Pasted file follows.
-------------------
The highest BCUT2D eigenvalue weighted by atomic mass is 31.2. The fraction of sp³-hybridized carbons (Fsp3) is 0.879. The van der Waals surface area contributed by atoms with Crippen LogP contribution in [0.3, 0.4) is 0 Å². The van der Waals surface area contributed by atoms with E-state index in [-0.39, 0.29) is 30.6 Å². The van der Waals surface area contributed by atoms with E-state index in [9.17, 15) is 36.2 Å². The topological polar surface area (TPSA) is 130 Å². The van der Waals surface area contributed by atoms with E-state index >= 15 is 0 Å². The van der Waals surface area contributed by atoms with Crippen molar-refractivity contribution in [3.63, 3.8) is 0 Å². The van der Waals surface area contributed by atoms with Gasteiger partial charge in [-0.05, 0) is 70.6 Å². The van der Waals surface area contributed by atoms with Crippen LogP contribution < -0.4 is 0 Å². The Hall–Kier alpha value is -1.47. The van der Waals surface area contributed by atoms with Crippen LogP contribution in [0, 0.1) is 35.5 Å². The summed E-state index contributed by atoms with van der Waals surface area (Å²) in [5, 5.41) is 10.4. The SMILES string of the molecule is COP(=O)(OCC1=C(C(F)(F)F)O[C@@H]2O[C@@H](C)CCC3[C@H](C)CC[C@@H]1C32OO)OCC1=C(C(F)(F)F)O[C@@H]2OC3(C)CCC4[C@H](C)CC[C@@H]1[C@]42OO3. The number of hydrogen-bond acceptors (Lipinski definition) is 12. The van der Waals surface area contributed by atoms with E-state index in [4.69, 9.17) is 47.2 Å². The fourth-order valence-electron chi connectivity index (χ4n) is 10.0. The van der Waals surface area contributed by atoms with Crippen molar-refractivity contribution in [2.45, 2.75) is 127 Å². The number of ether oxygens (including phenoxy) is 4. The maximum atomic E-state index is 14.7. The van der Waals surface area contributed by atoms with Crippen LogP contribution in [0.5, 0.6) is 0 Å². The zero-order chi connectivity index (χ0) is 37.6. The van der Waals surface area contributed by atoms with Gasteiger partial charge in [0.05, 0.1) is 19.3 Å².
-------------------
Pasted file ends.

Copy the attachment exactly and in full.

The highest BCUT2D eigenvalue weighted by atomic mass is 31.2. The fraction of sp³-hybridized carbons (Fsp3) is 0.879. The van der Waals surface area contributed by atoms with Crippen LogP contribution in [0.3, 0.4) is 0 Å². The van der Waals surface area contributed by atoms with E-state index in [-0.39, 0.29) is 30.6 Å². The van der Waals surface area contributed by atoms with E-state index in [9.17, 15) is 36.2 Å². The topological polar surface area (TPSA) is 130 Å². The van der Waals surface area contributed by atoms with E-state index >= 15 is 0 Å². The van der Waals surface area contributed by atoms with Crippen molar-refractivity contribution in [3.63, 3.8) is 0 Å². The van der Waals surface area contributed by atoms with Gasteiger partial charge in [-0.05, 0) is 70.6 Å². The van der Waals surface area contributed by atoms with Crippen LogP contribution < -0.4 is 0 Å². The Hall–Kier alpha value is -1.47. The van der Waals surface area contributed by atoms with Crippen LogP contribution in [0, 0.1) is 35.5 Å². The summed E-state index contributed by atoms with van der Waals surface area (Å²) in [5, 5.41) is 10.4. The SMILES string of the molecule is COP(=O)(OCC1=C(C(F)(F)F)O[C@@H]2O[C@@H](C)CCC3[C@H](C)CC[C@@H]1C32OO)OCC1=C(C(F)(F)F)O[C@@H]2OC3(C)CCC4[C@H](C)CC[C@@H]1[C@]42OO3. The number of hydrogen-bond acceptors (Lipinski definition) is 12. The van der Waals surface area contributed by atoms with E-state index in [4.69, 9.17) is 47.2 Å². The fourth-order valence-electron chi connectivity index (χ4n) is 10.0. The van der Waals surface area contributed by atoms with Crippen molar-refractivity contribution in [2.45, 2.75) is 127 Å². The number of ether oxygens (including phenoxy) is 4. The maximum atomic E-state index is 14.7. The van der Waals surface area contributed by atoms with Crippen LogP contribution in [0.5, 0.6) is 0 Å². The zero-order chi connectivity index (χ0) is 37.6. The van der Waals surface area contributed by atoms with Gasteiger partial charge in [0.05, 0.1) is 19.3 Å².